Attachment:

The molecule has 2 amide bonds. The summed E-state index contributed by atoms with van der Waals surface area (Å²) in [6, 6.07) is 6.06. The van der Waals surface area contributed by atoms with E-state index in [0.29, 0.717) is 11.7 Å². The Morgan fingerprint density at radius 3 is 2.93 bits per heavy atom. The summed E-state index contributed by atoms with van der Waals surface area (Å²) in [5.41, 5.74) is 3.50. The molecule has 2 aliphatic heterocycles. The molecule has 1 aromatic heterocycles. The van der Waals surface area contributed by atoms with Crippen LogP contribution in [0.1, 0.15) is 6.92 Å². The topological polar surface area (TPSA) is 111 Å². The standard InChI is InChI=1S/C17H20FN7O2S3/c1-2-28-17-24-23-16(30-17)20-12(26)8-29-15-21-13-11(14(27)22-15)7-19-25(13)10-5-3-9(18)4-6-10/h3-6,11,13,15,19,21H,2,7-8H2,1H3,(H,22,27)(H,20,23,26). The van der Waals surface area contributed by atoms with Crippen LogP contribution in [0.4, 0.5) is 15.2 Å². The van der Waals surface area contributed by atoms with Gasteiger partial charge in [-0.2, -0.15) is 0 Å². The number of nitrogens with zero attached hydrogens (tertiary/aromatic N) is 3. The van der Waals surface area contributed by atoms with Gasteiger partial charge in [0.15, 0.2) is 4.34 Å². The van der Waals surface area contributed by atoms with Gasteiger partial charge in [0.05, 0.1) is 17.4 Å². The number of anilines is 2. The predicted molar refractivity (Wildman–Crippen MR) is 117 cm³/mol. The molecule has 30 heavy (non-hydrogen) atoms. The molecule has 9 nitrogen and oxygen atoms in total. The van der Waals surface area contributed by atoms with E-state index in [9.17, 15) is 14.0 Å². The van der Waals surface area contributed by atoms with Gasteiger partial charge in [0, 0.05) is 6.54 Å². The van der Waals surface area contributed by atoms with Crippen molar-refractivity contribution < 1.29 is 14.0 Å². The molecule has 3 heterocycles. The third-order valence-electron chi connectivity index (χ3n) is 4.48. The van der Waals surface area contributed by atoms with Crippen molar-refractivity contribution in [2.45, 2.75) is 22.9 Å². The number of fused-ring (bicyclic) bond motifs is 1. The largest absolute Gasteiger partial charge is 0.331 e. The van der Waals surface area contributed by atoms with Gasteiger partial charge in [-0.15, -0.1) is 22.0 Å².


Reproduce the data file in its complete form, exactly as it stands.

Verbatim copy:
The molecule has 2 amide bonds. The summed E-state index contributed by atoms with van der Waals surface area (Å²) in [6, 6.07) is 6.06. The van der Waals surface area contributed by atoms with E-state index in [0.29, 0.717) is 11.7 Å². The Morgan fingerprint density at radius 3 is 2.93 bits per heavy atom. The summed E-state index contributed by atoms with van der Waals surface area (Å²) in [5.41, 5.74) is 3.50. The molecule has 2 aliphatic heterocycles. The molecule has 1 aromatic heterocycles. The van der Waals surface area contributed by atoms with Crippen LogP contribution in [0.1, 0.15) is 6.92 Å². The topological polar surface area (TPSA) is 111 Å². The standard InChI is InChI=1S/C17H20FN7O2S3/c1-2-28-17-24-23-16(30-17)20-12(26)8-29-15-21-13-11(14(27)22-15)7-19-25(13)10-5-3-9(18)4-6-10/h3-6,11,13,15,19,21H,2,7-8H2,1H3,(H,22,27)(H,20,23,26). The van der Waals surface area contributed by atoms with Crippen LogP contribution in [0.4, 0.5) is 15.2 Å². The van der Waals surface area contributed by atoms with Gasteiger partial charge in [-0.2, -0.15) is 0 Å². The number of nitrogens with zero attached hydrogens (tertiary/aromatic N) is 3. The van der Waals surface area contributed by atoms with Gasteiger partial charge in [0.15, 0.2) is 4.34 Å². The van der Waals surface area contributed by atoms with Gasteiger partial charge in [0.05, 0.1) is 17.4 Å². The number of anilines is 2. The predicted molar refractivity (Wildman–Crippen MR) is 117 cm³/mol. The molecule has 30 heavy (non-hydrogen) atoms. The molecule has 9 nitrogen and oxygen atoms in total. The van der Waals surface area contributed by atoms with E-state index in [9.17, 15) is 14.0 Å². The van der Waals surface area contributed by atoms with Gasteiger partial charge in [0, 0.05) is 6.54 Å². The van der Waals surface area contributed by atoms with Crippen molar-refractivity contribution < 1.29 is 14.0 Å². The molecule has 3 heterocycles. The third-order valence-electron chi connectivity index (χ3n) is 4.48. The van der Waals surface area contributed by atoms with Crippen molar-refractivity contribution in [2.45, 2.75) is 22.9 Å². The number of fused-ring (bicyclic) bond motifs is 1. The largest absolute Gasteiger partial charge is 0.331 e. The van der Waals surface area contributed by atoms with Gasteiger partial charge in [-0.15, -0.1) is 22.0 Å².